The Educational Research Centre has been involved in implementing and reporting on National Assessments of Mathematics and English Reading (NAMER) since 1972 on behalf of the Department of Education and Skills.
While earlier National Assessments covered various class levels and domains, the Department of Education and Skills decided that, from 2009, National Assessments would be implemented in the Second and Sixth classes, and would assess both English Reading and Mathematics.
What is NAMER?
NAMER stands for National Assessments of Mathematics and English Reading. The ERC has designed, implemented and reported on these assessments at the request of the Department of Education and Skills (DES) since 1972.
Historically, the National Assessments have focused on a range of domains and grade levels. However since 2009 pupils have been assessed in English Reading and Maths at the end of Second and Sixth classes, to coincide with the end of the Junior and Senior cycles at primary level. NAMER measures pupils’ achievement in English Reading and Maths based on their performance in curriculum-based tests. Contextual information is also gathered through the administration of questionnaires to pupils, parents/guardians, teachers and principals.
Assessment frameworks aim to address three key questions:
- What is assessed
- How it is assessed
- Why it is assessed
The Mathematics and English Reading components of the National Assessments are based on separate assessment frameworks. In each cycle, the frameworks are built on those used in previous National Assessments. This helps to ensure continuity across cycles and allows for the accommodation of curriculum changes and recent research findings.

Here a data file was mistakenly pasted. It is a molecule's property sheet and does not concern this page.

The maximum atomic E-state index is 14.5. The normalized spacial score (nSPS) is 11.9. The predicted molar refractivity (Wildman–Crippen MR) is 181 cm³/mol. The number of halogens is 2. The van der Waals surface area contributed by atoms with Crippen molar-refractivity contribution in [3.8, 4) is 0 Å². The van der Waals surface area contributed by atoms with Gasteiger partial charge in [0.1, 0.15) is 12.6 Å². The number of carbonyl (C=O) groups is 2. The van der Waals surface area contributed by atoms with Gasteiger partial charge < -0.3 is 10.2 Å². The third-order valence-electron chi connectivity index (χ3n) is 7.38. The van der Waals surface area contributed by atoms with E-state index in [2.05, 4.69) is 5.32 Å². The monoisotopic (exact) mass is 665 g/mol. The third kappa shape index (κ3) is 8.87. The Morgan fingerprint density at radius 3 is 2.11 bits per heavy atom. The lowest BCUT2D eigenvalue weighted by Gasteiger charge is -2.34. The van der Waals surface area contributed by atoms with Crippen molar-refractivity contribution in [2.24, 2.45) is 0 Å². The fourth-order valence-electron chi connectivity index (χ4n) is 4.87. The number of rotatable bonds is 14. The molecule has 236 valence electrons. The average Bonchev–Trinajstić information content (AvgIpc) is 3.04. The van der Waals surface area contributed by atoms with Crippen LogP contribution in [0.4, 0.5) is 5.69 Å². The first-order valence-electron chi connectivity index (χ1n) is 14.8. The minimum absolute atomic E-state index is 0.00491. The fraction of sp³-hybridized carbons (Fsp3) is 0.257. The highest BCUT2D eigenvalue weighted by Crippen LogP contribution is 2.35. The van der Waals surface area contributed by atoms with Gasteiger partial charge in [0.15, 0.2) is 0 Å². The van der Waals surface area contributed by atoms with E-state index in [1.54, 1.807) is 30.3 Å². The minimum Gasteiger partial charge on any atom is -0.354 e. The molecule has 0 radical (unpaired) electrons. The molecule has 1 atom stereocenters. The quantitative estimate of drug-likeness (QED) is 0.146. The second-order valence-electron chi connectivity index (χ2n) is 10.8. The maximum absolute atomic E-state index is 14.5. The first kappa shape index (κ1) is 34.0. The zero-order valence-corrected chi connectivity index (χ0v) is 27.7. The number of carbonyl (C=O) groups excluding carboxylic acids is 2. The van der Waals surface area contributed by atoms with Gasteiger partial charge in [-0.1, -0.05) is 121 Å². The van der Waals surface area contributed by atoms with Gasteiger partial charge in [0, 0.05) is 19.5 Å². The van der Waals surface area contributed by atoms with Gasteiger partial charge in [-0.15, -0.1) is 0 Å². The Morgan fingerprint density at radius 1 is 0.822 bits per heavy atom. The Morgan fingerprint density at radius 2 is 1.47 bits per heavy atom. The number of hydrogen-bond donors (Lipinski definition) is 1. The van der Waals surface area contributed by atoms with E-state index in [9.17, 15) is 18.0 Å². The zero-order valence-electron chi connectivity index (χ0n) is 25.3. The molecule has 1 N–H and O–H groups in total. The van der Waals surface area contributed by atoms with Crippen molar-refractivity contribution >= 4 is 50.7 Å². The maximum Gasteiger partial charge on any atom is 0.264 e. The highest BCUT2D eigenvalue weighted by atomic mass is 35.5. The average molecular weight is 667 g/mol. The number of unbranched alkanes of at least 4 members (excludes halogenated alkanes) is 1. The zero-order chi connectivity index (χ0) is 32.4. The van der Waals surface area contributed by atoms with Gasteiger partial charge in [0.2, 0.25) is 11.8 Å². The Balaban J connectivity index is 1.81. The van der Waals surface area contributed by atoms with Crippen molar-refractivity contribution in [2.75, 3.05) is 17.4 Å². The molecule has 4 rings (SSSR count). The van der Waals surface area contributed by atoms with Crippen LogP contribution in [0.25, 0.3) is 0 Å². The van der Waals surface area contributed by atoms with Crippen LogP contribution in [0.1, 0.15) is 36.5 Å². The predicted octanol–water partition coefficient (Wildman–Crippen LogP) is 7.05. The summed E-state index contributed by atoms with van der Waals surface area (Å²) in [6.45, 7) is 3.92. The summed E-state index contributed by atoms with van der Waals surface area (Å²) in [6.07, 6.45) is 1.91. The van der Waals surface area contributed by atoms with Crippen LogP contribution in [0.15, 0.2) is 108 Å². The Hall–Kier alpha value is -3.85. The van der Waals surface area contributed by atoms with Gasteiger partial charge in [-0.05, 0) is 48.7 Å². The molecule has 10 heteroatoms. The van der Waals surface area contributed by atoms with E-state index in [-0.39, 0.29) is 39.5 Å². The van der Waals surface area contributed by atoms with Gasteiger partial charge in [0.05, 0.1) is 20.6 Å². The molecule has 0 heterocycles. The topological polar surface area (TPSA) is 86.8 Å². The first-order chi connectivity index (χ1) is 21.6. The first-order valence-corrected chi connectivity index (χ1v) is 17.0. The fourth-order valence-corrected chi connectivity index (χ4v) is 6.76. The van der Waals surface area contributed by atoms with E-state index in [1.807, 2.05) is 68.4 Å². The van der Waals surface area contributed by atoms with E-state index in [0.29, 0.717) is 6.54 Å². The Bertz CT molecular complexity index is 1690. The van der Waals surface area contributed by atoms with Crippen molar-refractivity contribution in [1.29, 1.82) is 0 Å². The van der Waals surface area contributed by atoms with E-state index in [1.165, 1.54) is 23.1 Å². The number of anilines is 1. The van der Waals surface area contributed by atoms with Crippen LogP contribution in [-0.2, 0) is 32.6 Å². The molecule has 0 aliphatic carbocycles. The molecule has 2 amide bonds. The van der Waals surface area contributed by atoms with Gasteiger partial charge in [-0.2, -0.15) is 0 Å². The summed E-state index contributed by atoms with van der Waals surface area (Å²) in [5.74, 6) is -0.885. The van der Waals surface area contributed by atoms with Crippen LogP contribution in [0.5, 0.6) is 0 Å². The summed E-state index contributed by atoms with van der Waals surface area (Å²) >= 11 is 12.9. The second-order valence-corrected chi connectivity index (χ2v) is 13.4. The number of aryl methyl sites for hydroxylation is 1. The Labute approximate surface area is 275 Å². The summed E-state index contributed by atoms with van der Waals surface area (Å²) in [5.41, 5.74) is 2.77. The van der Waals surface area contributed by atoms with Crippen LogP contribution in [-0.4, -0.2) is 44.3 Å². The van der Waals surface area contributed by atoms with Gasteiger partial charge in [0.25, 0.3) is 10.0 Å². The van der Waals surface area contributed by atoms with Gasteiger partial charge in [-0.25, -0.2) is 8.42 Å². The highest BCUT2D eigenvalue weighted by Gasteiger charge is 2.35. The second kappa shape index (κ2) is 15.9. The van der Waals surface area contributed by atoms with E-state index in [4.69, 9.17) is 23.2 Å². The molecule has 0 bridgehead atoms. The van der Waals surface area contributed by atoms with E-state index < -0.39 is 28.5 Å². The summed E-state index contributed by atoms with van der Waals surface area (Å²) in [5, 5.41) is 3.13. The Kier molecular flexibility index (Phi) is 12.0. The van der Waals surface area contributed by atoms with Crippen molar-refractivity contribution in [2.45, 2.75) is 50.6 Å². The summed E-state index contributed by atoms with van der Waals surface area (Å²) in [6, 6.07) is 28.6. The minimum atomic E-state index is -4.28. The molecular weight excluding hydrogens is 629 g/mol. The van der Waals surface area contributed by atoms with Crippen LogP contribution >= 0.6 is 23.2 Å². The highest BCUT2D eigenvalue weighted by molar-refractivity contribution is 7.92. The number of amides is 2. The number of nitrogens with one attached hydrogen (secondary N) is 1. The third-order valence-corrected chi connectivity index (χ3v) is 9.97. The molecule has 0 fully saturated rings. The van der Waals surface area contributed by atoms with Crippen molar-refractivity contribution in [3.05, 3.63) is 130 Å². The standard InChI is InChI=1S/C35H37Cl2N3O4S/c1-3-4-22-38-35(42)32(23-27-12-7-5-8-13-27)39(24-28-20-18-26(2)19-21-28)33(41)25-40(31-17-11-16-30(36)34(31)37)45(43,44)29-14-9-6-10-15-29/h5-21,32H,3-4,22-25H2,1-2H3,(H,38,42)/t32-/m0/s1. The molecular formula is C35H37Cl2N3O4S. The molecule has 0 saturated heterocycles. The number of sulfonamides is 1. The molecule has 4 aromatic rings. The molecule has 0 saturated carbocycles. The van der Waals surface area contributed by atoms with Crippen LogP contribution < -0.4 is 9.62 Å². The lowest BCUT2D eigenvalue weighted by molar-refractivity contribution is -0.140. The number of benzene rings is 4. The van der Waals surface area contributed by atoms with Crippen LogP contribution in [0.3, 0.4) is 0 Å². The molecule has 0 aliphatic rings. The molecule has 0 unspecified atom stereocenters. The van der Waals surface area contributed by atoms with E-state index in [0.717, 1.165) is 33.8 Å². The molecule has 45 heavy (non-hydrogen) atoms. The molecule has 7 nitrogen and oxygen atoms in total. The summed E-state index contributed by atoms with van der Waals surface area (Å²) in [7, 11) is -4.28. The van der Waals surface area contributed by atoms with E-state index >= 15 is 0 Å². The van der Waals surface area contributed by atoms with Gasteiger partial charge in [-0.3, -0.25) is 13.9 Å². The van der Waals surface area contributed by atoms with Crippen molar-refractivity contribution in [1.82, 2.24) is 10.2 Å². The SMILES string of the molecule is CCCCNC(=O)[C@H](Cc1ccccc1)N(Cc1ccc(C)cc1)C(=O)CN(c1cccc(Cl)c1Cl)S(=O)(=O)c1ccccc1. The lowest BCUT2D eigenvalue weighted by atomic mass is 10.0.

To access the assessment frameworks from previous cycles, click here.
Why is NAMER carried out?
NAMER informs policy decisions taken by the DES. For example, the National Strategy to Improve Literacy and Numeracy 2011-2020 (published by the DES in 2011) contained specific targets related to English Reading and Mathematics proficiency. These targets (for example, to increase the proportions of higher-achieving pupils in schools and reduce the proportions of lower-achieving pupils) were identified using findings from NAMER 2009. When pupils’ performance in NAMER 2014 demonstrated that the targets had been achieved, new targets were identified for 2020.
How is NAMER carried out?
NAMER is implemented by the Educational Research Centre on behalf of the Department of Education and Skills. Implementation is overseen by an advisory committee, which advises on all major aspects of the study. This includes the review of test instruments and questionnaires and providing input into national reporting.
A representative sample of schools is selected (reflecting a mixture of schools by size, location, type, and gender and socioeconomic composition).
Schools are asked to nominate a staff member to act as NAMER coordinator and liaise with the ERC throughout the project.
Who takes part?
Questionnaires are posted to the school and administered to Second and Sixth class pupils, their parents/guardians, Second and Sixth class teachers, and school principals. Completed questionnaires are returned to the ERC by post for analysis.
Schools select two days for testing, out of a window of approximately six weeks. On one day, pupils in Second and Sixth classes complete a test of English Reading; on the other day they complete a test of Mathematics.
No names are collected from any participants. Pupils are assigned ID numbers. These are applied to their questionnaires, their parent’s/guardian’s questionnaires and their test booklets, so that these can all be linked.